Pentagon Investigates Airstrike That May Have Hit Syrian Soldiers
STEVE INSKEEP, HOST:
A seven-day partial cease-fire in Syria was meant to build confidence. The seven days ended yesterday along with a lot of the confidence. The period of reduced violence, as some called it, was agreed upon by Russia and the United States - sponsors of rival sides in the civil war. NPR's Pentagon correspondent, Tom Bowman, is here to talk about what happens now. Hi, Tom.
TOM BOWMAN, BYLINE: Hey, Steve.
INSKEEP: So how'd the cease-fire work out?
BOWMAN: Well, Steve, there's been some violations, but the cease-fire has held up reasonably well. The biggest failure is that no aid has reached Aleppo. And that was one of the core goals of this agreement...
INSKEEP: Oh, there's lots of rebels besieged there. And they were hoping to get supplies.
BOWMAN: Exactly, get supplies in.
INSKEEP: There was news of, like, convoys moving over the weekend. That still hasn't really happened, you're saying.
BOWMAN: Right. Some convoys have moved, but not to Aleppo. That was a key part of this agreement. And of course there was a weekend airstrike by U.S. and coalition aircraft that killed more than 62 Syrian army soldiers - soldiers - wounded dozens more. The U.S. says it was a mistake, that they were targeting ISIS. But Syria wasn't buying it.
They said, listen, you never wanted our leader, Bashar al-Assad. You're basically working as the - you know, with ISIS. And the Russians also said, you didn't want this coordination, this agreement. So we're not buying your - what you say is a mistake as well.
INSKEEP: And this gets - this gets into the complexity of the whole thing because the U.S. is against Assad and is on the opposite side of the civil war but wasn't supposed to be bombing Syrian troops.
BOWMAN: Exactly, they were supposed to be working with Russia to go after ISIS and the al-Qaida affiliate in Syria.
INSKEEP: Now, you said the Russians accused the Pentagon of not really wanting this deal. Isn't that actually true? The Pentagon didn't want this deal.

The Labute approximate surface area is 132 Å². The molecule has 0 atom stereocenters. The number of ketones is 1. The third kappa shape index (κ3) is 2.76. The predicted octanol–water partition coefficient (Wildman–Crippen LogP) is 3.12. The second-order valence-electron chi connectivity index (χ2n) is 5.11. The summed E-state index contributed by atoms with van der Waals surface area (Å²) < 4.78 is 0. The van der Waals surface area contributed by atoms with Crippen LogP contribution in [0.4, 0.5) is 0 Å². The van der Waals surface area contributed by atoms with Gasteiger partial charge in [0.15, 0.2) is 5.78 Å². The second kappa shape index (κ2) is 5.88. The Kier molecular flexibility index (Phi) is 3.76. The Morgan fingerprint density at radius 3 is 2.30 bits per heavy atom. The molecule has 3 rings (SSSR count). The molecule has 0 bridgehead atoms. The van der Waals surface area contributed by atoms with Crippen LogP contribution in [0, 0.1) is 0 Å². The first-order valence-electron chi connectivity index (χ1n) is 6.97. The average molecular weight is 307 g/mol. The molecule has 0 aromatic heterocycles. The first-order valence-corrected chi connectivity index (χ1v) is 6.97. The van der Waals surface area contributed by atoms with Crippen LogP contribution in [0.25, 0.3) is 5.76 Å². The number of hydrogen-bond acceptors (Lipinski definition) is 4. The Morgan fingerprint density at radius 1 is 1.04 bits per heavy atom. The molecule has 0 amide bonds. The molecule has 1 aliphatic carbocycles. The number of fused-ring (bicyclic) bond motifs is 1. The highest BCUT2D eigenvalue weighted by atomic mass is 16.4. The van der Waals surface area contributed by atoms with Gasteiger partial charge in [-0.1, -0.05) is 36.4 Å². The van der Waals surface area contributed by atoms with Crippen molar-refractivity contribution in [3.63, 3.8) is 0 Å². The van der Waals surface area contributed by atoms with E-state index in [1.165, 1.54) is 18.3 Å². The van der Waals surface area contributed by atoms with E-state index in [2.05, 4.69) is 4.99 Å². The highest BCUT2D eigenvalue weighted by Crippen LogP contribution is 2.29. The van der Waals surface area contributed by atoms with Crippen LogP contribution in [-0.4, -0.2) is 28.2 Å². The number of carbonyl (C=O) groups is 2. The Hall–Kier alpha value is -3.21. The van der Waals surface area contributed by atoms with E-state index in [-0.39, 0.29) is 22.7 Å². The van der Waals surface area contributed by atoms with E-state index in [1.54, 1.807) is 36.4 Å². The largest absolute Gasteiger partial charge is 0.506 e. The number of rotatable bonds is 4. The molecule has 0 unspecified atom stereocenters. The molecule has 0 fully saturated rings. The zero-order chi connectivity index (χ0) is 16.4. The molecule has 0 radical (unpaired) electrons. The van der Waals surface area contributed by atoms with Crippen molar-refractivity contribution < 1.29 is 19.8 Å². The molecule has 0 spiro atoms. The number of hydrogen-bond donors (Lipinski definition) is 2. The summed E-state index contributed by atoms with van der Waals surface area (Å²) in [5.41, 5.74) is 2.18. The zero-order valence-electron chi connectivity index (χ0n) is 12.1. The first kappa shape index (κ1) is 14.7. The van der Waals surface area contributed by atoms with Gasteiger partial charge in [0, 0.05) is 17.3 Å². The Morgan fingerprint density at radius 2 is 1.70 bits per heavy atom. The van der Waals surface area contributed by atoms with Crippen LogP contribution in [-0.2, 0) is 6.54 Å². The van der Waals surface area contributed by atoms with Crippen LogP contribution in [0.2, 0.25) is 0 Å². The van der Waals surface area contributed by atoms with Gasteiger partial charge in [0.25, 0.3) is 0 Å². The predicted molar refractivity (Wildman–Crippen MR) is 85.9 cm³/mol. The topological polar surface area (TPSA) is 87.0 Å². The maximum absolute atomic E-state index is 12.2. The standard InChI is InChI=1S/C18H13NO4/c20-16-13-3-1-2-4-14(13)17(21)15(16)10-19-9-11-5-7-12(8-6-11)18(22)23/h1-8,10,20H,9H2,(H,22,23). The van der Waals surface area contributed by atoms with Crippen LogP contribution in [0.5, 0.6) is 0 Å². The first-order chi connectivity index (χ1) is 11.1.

BOWMAN: The Pentagon did not want this deal. Ash Carter, the defense secretary, just doesn't trust the Russians, especially after the airstrikes in Aleppo that was actually targeting hospitals, killing a lot of doctors, a lot of civilians. So he didn't want it. But they actually did work out a deal finally. They were going to set up this coordination center outside Geneva...
INSKEEP: Sharing intelligence in some way?
BOWMAN: Right. And that was difficult because a lot of this is classified. So how do you share intelligence with the Russians...
INSKEEP: With the Russians, yeah.
BOWMAN: Right. And how do you scrub the intelligence? But this was all set up, ready to go today in - outside of Geneva. They we're going to have Russian officers there, the U.S. - maybe not sitting side by side, but actually working on airstrikes against ISIS and the al-Qaida affiliate. But right now, we're not even sure if that's going to happen or not.
INSKEEP: Wait a minute. The Pentagon, after saying we're not even sure how we're going to do this, found a way to do it. They say they're ready today. But because of this airstrike, it's not clear that the U.S. and Russia will actually cooperate?
BOWMAN: That's right. A lot of this is going to be handled diplomatically. You know, clearly Secretary of State John Kerry and his Russian counterpart, Sergey Lavrov - they're going to have to figure out whether they can get this back on track again - this deal. And that's highly uncertain at this point.
INSKEEP: Can I get some understanding of what it matters whether the United States and Russia share intelligence? It sounds significant symbolically because you would like these two great powers to be on the same page against ISIS. But they don't really have compatible capabilities. It's hard to see the U.S. saying that there would be an occasion where the Russians would be better off bombing somebody than the U.S. with its better equipment, for example.
BOWMAN: Right. One of the big problems is the Russians use dumb bombs. They don't use precision weapons. So the U.S. could give them a target, let's say, and the Russians could miss that target and hit some civilian areas. That was a big part of this problem. And again, the other part is the intelligence. They're not going to give them classified drone feeds for a target.
The talk I heard was to give them maybe a picture of the target and the coordinates itself - just hand it to them. So that was part of the problem that the Pentagon had to work out. And how do you actually do this?
INSKEEP: In just a couple of seconds, has the war against ISIS at least continued over the last seven days?
BOWMAN: It has. The U.S. is - of course, is still striking ISIS. The big question is, will they work with Russia for that effort?
INSKEEP: Tom, thanks very much, as always.
BOWMAN: You're welcome, Steve.
INSKEEP: That's NPR's Tom Bowman in our studios this morning.
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